The Cornell Just-in-Time Toolkit for Managers

Tips, checklists, and resources to help managers lead a disability inclusive workforce.

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Finding an effective accommodation: What works, what doesn’t

You are not alone

  • When a disability issue arises, contact your local HR Manager or contact Cornell’s Medical Leaves Administration at 607.255.1177 or visit Disability Accommodations.

A resource: The Job Accommodation Network

  • The Job Accommodation Network is an online resource to help employers find disability accommodations for a variety of disabilities. 
  • Go to or call 800-526-7234.

The most effective accommodations are not always the most expensive or elaborate

  • Simple accommodations are often more powerful. 
  • Get creative. Consider new ways of doing things. Consider new ways of dividing up tasks.  Consider new work locations. Consider simple changes to devices/equipment/furniture.

Assistive Technology

  • New devices, hardware, software and equipment enable workers with many different types of disabilities to use computers, travel, communicate and work as effectively as others. 
  • Assistive technologies are quickly becoming more powerful, more effective and less costly.
  • Go to to learn more about these options.

Accommodations of first and last resort

  • Consider first: accommodations that keep the employee engaged in the essential functions of their current job.
  • Consider last: accommodations that take the employee away from the essential functions of their current job, such as extended leave or re-assignment to another job.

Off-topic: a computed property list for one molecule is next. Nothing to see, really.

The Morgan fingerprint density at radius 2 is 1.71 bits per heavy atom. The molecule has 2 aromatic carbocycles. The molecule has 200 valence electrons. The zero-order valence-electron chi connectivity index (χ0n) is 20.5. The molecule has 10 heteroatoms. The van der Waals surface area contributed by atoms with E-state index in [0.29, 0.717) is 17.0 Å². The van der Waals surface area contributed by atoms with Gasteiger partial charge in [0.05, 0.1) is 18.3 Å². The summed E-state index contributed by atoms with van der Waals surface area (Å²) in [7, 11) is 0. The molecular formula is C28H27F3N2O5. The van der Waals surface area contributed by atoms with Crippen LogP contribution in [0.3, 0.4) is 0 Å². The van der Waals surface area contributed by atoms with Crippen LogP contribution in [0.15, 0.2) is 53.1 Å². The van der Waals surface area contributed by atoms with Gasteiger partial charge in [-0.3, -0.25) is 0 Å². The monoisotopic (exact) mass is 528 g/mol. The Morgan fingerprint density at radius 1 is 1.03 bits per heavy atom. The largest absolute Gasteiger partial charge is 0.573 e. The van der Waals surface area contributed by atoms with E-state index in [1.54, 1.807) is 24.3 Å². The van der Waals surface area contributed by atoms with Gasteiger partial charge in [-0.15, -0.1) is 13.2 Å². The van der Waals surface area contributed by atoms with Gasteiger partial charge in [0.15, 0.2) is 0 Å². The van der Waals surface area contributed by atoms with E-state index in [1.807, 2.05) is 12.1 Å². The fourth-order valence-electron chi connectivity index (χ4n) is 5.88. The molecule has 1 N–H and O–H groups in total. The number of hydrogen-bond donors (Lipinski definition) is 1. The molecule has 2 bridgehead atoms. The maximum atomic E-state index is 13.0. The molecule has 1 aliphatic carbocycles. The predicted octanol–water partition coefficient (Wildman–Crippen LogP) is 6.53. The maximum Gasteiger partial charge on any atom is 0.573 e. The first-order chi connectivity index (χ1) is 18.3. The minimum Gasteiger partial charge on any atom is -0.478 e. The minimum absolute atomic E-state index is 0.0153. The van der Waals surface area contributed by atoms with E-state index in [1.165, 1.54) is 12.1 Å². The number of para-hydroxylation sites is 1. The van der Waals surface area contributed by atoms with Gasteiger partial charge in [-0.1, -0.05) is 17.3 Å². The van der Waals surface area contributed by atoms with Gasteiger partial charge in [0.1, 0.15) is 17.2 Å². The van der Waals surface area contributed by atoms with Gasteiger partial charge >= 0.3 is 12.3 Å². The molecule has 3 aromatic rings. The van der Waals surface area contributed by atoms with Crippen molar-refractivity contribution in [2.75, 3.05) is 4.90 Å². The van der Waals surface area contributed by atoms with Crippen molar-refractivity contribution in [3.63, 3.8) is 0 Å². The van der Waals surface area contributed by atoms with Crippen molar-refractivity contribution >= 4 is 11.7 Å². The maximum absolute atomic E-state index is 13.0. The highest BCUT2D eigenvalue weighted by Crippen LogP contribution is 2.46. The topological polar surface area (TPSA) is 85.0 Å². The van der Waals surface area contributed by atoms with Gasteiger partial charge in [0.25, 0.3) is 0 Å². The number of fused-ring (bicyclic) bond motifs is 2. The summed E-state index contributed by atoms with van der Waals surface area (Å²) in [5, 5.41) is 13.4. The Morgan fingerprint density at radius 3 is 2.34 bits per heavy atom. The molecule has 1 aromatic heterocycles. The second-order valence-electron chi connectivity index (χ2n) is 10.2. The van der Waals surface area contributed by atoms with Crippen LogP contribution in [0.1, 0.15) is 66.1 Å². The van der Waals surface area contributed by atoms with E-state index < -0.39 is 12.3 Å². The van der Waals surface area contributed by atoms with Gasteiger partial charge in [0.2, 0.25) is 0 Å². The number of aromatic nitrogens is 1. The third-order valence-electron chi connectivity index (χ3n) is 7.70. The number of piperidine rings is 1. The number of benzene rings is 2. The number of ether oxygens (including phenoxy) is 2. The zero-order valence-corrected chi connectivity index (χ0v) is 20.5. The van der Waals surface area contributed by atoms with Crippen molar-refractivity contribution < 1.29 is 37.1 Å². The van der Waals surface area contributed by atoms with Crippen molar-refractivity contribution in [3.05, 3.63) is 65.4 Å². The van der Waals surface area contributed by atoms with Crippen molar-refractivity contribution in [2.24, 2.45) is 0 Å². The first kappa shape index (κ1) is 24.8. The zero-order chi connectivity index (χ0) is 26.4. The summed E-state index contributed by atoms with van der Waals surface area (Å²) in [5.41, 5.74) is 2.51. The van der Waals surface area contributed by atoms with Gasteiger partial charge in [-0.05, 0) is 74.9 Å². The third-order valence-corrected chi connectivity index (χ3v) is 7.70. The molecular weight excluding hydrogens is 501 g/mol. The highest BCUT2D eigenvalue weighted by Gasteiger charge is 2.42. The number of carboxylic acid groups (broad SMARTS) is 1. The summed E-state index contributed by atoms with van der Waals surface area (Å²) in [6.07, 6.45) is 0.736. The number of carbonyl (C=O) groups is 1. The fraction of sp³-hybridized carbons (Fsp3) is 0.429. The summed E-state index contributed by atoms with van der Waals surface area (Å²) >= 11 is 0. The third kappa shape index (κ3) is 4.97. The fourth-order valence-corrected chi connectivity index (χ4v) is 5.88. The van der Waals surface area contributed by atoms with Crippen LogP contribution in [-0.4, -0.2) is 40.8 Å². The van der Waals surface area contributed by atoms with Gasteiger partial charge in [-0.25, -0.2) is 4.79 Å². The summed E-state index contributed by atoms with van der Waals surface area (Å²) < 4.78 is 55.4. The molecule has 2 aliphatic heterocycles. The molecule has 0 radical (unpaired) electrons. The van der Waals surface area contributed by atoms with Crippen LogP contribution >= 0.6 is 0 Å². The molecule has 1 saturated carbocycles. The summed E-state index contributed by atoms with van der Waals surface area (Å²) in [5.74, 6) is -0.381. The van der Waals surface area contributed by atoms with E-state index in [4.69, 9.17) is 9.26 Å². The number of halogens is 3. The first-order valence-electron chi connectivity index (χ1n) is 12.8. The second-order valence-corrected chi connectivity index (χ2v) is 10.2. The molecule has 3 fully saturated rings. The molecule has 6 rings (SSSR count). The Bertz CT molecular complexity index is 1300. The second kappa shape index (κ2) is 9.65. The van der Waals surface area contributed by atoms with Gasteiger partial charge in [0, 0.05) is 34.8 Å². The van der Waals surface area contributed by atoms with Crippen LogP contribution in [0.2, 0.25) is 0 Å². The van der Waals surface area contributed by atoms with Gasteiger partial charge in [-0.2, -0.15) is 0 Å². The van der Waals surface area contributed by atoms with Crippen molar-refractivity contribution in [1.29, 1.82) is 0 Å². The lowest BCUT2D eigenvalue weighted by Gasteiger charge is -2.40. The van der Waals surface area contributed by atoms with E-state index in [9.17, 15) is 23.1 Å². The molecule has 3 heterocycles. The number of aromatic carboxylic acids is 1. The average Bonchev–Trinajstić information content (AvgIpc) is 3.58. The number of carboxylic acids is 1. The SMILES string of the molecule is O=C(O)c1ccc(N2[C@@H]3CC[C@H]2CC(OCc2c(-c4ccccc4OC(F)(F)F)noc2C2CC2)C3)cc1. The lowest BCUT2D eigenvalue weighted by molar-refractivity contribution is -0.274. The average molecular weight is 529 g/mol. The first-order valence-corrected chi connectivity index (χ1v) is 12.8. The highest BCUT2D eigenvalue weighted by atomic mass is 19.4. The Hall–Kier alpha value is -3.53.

Denying an accommodation

  • Do not deny an employee’s accommodation request without consulting your local HR Manager or Cornell’s Medical Leaves Administration office.
  • Employers can deny an accommodation that causes undue hardship (significant expense or difficulty). Undue hardship is determined on a case by case basis.

About leave

  • If leave is the only option available, employees must be able to use accrued paid and then unpaid leave as a disability accommodation.
  • The job must be kept open for the employee’s return.

What is NOT an accommodation?

Employers are not required to:

  • Provide travel to/from the workplace.
  • Provide equipment not used on the job.
  • Provide light duty options.
  • Create new job roles or job vacancies where none exist
  • Eliminate essential functions.
  • Compromise their code of conduct when this code is fair and uniformly applied.
  • Reduce productivity.

Accommodating veterans

  • Veterans with disabilities have a right to an accommodation under several laws.
  • Create a climate of trust so that veterans with disabilities can come forward to get the accommodations they need.
  • Veterans with the “signature” disabilities of post-traumatic stress injury (PTSI) or traumatic brain injury (TBI) can be accommodated in a variety of ways, depending on the nature of their disability and the job.